Historic for accident research — the head-on of a vehicle

from the W 111 series the start of crash testing on 10, 1959.

Mercedes-Benz began a more rigorous approach to crash worthiness over 20 before the first crash But although Mercedes-Benz engineers out the first tests on vehicles as far as the 1930s, these were not for the of research into passive They served in fact to the unwelcome effects of oscillating

1939 was a key year in the history of at the Stuttgart brand, for this was the Daimler-Benz AG signed up the engineer Barényi. His developments were to definitive in terms of passive for the modern passenger car. inventions were described in 2,500 patents and included the body with rigid cell and front and rear zones (premiered in 1959 in the W 111 and the safety steering wheel, made its debut in 1976 in the 123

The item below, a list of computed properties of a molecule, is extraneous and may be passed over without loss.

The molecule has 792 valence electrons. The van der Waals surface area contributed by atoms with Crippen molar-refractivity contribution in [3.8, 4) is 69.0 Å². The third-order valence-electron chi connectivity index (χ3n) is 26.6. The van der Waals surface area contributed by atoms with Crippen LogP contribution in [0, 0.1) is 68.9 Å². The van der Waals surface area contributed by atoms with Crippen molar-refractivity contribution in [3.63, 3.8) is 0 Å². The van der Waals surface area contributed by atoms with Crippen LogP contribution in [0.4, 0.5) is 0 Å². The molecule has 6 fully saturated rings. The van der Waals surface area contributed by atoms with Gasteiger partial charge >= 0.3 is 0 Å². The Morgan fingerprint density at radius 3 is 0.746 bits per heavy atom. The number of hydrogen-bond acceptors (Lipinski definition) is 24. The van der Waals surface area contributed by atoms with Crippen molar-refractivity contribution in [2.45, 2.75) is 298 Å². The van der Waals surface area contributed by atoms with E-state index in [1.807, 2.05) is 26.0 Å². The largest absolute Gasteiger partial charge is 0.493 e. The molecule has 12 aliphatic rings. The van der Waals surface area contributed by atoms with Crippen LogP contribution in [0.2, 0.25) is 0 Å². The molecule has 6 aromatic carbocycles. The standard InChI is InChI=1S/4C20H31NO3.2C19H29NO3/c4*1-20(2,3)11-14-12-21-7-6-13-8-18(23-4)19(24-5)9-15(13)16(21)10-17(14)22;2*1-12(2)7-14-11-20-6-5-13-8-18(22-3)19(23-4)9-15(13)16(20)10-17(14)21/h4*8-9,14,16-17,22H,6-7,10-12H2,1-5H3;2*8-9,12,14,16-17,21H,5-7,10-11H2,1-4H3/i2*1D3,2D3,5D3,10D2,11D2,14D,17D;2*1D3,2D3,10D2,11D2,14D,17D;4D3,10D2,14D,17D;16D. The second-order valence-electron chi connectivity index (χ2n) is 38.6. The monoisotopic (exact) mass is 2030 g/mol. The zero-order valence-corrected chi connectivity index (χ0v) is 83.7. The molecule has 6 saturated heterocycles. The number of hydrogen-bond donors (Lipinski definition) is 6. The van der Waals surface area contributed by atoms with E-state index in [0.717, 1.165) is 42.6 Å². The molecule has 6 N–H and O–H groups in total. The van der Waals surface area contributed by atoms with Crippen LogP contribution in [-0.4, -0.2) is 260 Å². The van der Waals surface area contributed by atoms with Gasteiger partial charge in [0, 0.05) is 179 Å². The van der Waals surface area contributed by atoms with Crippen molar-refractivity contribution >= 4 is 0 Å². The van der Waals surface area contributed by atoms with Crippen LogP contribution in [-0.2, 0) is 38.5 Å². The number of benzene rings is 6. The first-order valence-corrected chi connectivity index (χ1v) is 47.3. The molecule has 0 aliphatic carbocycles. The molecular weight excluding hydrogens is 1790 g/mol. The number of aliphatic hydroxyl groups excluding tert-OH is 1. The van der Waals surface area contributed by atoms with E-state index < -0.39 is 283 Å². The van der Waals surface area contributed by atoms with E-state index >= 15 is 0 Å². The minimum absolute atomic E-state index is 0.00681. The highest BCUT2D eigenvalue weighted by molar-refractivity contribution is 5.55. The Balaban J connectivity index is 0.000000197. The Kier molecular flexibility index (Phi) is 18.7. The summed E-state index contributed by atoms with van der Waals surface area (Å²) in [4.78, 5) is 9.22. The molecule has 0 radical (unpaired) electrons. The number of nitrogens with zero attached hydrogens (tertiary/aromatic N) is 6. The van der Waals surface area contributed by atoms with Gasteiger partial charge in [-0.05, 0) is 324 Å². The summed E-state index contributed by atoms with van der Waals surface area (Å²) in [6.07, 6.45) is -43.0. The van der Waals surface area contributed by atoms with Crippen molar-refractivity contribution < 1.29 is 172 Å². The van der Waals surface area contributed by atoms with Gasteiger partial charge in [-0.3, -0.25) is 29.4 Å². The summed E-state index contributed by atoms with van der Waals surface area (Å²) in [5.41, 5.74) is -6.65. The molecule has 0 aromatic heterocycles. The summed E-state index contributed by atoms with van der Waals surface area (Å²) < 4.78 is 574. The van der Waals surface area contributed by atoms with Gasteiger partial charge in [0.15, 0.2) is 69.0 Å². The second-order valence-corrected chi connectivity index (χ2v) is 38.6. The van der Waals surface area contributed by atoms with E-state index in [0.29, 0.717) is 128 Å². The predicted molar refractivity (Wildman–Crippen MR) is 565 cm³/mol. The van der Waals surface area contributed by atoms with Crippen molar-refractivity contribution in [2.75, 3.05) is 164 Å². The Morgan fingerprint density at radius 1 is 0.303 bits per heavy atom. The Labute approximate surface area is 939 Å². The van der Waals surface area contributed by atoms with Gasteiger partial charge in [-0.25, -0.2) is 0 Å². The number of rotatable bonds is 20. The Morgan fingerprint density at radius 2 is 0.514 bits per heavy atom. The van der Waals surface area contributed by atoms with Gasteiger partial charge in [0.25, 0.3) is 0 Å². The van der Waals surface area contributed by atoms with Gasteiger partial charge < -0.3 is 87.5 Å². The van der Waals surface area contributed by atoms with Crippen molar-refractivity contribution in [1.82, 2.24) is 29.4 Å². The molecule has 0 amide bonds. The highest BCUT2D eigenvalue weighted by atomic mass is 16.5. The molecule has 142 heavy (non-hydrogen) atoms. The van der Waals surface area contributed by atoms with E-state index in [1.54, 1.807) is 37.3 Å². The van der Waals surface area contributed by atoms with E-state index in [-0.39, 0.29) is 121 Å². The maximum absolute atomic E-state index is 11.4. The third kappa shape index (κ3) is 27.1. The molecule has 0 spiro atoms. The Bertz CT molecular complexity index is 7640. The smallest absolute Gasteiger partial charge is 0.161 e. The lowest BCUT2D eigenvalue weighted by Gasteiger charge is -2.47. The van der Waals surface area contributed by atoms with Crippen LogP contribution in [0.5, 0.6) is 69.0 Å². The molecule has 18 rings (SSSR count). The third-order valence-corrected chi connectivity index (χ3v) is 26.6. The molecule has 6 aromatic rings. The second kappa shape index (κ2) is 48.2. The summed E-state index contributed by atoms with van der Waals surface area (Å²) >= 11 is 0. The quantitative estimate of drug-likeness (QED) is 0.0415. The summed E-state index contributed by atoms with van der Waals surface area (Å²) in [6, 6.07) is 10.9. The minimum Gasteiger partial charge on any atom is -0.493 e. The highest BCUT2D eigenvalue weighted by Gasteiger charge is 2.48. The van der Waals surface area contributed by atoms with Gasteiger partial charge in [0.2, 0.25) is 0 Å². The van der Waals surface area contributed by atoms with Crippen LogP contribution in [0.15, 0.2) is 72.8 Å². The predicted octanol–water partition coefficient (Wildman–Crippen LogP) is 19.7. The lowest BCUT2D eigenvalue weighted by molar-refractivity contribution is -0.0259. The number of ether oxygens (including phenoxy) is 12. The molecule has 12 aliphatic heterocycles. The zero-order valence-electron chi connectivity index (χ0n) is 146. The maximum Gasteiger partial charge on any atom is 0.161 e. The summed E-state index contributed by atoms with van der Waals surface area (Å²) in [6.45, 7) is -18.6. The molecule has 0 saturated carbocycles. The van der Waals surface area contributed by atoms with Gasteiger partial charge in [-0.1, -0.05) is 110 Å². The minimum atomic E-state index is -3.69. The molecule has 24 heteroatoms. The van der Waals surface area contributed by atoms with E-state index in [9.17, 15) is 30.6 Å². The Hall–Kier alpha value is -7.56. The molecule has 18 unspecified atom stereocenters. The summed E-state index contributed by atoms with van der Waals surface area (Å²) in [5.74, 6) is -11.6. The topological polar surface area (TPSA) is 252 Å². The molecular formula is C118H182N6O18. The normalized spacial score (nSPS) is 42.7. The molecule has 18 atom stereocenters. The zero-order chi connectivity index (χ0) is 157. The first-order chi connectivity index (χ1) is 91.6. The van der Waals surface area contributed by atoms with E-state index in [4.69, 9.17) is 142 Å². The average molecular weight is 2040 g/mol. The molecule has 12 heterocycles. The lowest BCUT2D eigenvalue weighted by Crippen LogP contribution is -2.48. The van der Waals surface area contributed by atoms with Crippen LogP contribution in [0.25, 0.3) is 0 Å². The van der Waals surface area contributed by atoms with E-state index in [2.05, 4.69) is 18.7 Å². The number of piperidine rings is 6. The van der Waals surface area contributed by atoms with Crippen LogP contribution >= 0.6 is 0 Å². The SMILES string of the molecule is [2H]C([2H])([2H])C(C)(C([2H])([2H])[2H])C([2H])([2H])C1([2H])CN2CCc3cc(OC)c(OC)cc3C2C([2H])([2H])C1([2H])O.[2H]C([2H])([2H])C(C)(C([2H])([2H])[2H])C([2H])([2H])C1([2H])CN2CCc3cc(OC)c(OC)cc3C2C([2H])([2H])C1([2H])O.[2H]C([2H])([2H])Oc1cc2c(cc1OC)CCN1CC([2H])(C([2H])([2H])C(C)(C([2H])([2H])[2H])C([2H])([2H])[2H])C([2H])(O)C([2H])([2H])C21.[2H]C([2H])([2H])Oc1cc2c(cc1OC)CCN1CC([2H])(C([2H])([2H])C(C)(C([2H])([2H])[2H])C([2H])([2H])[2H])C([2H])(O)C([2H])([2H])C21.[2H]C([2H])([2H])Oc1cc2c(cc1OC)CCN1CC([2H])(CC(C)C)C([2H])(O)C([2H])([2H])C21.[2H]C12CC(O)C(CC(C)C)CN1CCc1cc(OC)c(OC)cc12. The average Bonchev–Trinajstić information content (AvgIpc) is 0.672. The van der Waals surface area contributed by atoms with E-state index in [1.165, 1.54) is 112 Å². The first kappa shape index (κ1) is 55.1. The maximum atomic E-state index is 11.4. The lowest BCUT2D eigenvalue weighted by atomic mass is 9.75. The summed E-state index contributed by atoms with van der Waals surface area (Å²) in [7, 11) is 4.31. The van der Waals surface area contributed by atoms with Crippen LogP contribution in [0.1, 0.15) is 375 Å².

Safety expert Béla

(center)

pictured with

after a crash test on the

premises

in Sindelfingen.

Barényi and his developed the safety body to standard in the 1950s, the crumple of which were designed to the kinetic energy of a crash by deformation. The prevailing view at time was still that the of occupant safety were served by maximum rigidity of the However, the new crash tests in 1959 showed that bodies such as these good at withstanding impacts, of the kinetic energy released was to the vehicle occupants and often led to injuries. Crumple zones, on the hand, significantly reduced the of energy transmitted to the occupants in the of an accident.